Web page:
The end result was a 22-31 win for the All Blacks. The occasion was also held in recognition of the 125th Anniversary of New Zealand Rugby. The long history and relationship with Europe will be celebrated this month, beginning with a classic match that showed the Barbarians spirit is proud and well appreciated.
Barbarians 22 – Tries: Richie Mo’unga, George Bridge (2), Sam Carter; Conversion: Mo’unga
New Zealand 31 – Tries: TJ Perenara, Vaea Fifita, Ngani Laumape, Sam Cane, Nathan Harris; Cons: Beauden Barrett (3).
Note: the All Blacks next face France on November 11, in Paris.
Across in North America, the match-up was less balanced. Canada, who have never entirely been able to transfer their potential into results, wanted competition. With the Māori side full of talent that are just on the edge of All Blacks selection, that skill-level transferred into both competition….and the final scoreline.
The Kiwi talent on show were coming off of the most demanding domestic rugby competition, outside of the Aviva Premiership. That would see men like Ihaia West, Ambrose Curtis and Dan Pryor all impress. Aside from poor discipline that saw two yellow cards issued, the Kiwi men had a skills advantage.
Something that incoming head coach Kingsley Jones wants to address, before critical Rugby World Cup qualification against Uruguay. Yesterdays match will have been beneficial, but in not being able to pressure the New Zealand line, he will feel there is more improvement needed.
When analyzed, the huge imbalance in scores must demonstrate the territorial and possession advantage, but Canada did hold for periods of the game. What they could not do was transfer possession into field position. Unable to break defense means that your motivation is not sufficient.
— All Blacks (@AllBlacks) November 4, 2017
While the attendance was impressive, the fact it was one-sided is of concern. If Canada want to be at Japan 2019 RWC, then they need to find their attack.
Canada 9 – Penalties: Brock Staller (3)
NZ Māori 51 Tries: Ambrose Curtis, Akira Ioane, Tom Franklin, Charlie Ngatai, Shaun Stevenson, Jackson Garden-Bachop, Sean Wainui; Conversions: Ihaia West (4) Jackson Garden-Bachop; Pens: West (2).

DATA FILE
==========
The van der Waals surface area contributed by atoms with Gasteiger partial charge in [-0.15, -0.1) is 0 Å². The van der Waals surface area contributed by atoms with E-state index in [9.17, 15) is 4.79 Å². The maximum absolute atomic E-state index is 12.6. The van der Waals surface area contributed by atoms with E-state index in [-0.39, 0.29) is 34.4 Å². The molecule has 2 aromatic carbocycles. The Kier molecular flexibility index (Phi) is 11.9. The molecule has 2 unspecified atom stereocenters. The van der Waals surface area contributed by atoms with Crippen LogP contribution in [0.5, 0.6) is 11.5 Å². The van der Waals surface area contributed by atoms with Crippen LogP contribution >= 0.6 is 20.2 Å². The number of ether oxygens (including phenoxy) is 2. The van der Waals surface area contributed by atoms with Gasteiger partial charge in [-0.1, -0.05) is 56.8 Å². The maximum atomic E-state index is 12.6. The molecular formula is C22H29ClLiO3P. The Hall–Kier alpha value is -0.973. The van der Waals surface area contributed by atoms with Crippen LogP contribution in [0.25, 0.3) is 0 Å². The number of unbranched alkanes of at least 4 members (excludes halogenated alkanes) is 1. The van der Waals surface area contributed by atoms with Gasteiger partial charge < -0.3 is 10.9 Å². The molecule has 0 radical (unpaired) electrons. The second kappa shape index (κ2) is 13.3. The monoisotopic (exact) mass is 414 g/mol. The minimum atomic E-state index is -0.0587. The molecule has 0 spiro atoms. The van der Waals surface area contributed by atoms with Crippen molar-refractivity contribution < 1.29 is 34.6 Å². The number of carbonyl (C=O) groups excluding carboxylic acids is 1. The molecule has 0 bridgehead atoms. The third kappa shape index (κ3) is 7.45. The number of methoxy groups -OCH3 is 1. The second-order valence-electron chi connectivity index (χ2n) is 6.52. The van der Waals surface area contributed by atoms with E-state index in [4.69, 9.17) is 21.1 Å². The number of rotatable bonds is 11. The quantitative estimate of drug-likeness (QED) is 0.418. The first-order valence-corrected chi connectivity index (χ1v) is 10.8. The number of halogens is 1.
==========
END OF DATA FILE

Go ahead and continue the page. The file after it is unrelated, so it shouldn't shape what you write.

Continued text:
Note: the Maori team next face the French Barbarians side, in Bordeaux o November 11.
The Wallabies have come off of a high; beating the All Blacks recently will have been an immense confidence boost. This first match on the Australian Northern tour was another positive step.
Michael Cheika respects Japan, but in the afternoon fixture against Japan, the Australian team had little trouble. And while the outcome seemed an obvious warm-up, it was still an opportunity for the host nation to demonstrate their natural ability.
Tier-two nations must always wish to improve, so Michael Leitch will have seen benefit in challenging the Wallabies. They attempted this, with plenty of enthusiasm–like all Japanese teams show.
If not troubled at times, the Australian team will use this outing as a good practice before they arrive in Europe. Interrupted by illness, Reece Hodge was deputized at first five–not a perfect debut, but a satisfactory replacement.
This had pre-empted calls to cover Bernard Foley, so the Wallabies may now correct their tour focus on succession, rather than any advances in World Rugby rankings. That might be of benefit, but after the Japan result it showed that the Asian side still have improvements to make, before they can challenge.
Leading 35-3 at halftime, the Australian team doubled their score and did not seem troubled. If anything, Japan will need to work hard on defence. Similar to past experiences, they must learn soon before 2019 arrives–and they are still not able to limit scoring less than 60 points.
Japan 30 – Tries: Van der Walt, Mafi, Himeno; Conversions: Matsuda, Tamura (2); Penalties Matsuda (3)
Australia 63 – Tries: Kuridrani (3), Kerevi (2), Speight, Polota-Nau, Phipps, Simmons; Cons: Hodge (9)
Note: Australia next face Wales on November 12, in Cardiff.
An overall view might be that Japan are a poor opposition. But, many will know, if you take an opposition lightly, they may ‘bite back’… Canada included.
Obviously November Internationals are about building and developing talent. Sides travel north, wishing to gain in strength.
However, focus is key. Take advantage yes, always go for the win, but be wary as even an Barbarian side can match the worlds best.
“Main photo credit”
Embed from Getty Images